Thus, some relevant questions can cover opinions on the idea of continuous pro bono learning on how to benefit others to a greater extent, perspectives on preferred learning models, linking social media posting and EA-related learning motivations, and ads that would motivate respondents' peers to start learning. Then, the appropriate ads can be offered to low reputational loss risk and high participation potential audiences based on their social media activity.

In addition to gathering data on what advertisements would invite the right people to the community, I thought of gaining the determinants of persons' wellbeing in order to identify possible win-win solutions and conducting a network analysis to target nodes of influence that have the greatest wellbeing impact.

Thanks for this, David.

Quick thoughts:

I think that an annual 'living survey' of the public could be very helpful. Maybe it could, for example, track public trends in moral views, attitudes towards activist 'brands' (e.g., EA, vegan activism, extinction rebellion), key EA organisations (e.g., FHI, 80,000 hours), key EA behavioural outcomes (e.g., supporting effective charities/caring about longtermism) could be very helpful. 

Ideally I would want the survey to help the EA community to have better i) aggregations of public behaviours and attitudes (e.g., what demographics/geographies/groups do/think), ii) awareness of internal and unobservable behavioural drivers and barriers (e.g., whether people are fail to act as hoped because they are unaware, unable, or unmotivated, and why), iii) forecasts for future behaviour (e.g., whether people expect to think or act more or less optimally in future), iv) audience targeting (e.g., who we should target our outreach for best effect) and v) intervention tailoring (e.g., what to say to whom to get the best outcomes).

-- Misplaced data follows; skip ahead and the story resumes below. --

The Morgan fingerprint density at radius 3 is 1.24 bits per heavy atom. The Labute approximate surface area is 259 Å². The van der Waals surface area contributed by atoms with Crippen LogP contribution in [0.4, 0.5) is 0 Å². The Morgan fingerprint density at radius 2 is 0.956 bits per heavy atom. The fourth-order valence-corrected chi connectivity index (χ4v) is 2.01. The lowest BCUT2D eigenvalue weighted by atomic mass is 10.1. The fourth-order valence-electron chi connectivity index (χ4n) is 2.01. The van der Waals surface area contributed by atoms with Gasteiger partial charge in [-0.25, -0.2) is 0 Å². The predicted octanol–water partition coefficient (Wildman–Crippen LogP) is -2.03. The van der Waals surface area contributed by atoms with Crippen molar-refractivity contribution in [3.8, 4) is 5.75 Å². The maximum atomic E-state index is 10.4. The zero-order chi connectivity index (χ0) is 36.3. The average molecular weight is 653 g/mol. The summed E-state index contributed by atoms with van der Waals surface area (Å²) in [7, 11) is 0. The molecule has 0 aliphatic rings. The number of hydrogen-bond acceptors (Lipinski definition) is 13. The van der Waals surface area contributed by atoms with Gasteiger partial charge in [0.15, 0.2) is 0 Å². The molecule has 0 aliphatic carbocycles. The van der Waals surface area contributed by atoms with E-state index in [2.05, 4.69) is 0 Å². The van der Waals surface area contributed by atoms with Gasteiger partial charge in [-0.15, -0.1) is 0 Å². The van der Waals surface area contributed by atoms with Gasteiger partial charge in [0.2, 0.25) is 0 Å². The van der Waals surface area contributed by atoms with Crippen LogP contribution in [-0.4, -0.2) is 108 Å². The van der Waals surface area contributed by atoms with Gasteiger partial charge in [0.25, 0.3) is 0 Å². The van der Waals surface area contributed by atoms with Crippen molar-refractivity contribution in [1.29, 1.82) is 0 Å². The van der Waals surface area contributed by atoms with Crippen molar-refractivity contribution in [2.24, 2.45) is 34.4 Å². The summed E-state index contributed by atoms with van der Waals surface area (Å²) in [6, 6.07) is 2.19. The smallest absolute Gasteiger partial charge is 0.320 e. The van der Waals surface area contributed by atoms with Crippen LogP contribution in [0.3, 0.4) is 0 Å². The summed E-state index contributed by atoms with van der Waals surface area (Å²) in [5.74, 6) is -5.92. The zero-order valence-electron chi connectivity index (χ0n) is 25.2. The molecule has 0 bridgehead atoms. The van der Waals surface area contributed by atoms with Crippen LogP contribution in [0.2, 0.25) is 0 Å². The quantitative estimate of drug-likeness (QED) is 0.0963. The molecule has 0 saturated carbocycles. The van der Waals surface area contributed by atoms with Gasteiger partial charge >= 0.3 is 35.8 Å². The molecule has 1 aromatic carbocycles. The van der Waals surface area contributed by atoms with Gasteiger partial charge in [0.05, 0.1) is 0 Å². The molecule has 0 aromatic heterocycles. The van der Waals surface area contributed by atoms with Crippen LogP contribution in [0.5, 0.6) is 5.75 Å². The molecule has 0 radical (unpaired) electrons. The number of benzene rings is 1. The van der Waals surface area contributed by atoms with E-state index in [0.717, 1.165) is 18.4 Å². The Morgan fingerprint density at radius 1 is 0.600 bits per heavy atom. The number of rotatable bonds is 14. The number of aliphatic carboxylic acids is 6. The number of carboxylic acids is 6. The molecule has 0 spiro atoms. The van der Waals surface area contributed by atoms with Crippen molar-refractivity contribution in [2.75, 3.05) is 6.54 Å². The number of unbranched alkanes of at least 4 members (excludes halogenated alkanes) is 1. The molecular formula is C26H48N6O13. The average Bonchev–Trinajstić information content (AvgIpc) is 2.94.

Knowing the combinations of experiences, beliefs, value, abilities etc that differentiate EAs from non-EAs could be very helpful, so it would be great if we could easily compare the results from the public survey against a similar EA sample (maybe the EA survey) and track divergence and convergence over time. 

This would all help (a little) to answer many important questions that I, and other EA actors and organisations, seem to regularly have. 

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Is this question asked with the intention of maybe doing such surveys?

I do plan to do surveys of the public's view of what a good future is and would really appricate support on that. I hope to be able to fund any such work but yet to be confirmed. Would you be invested in collaborating?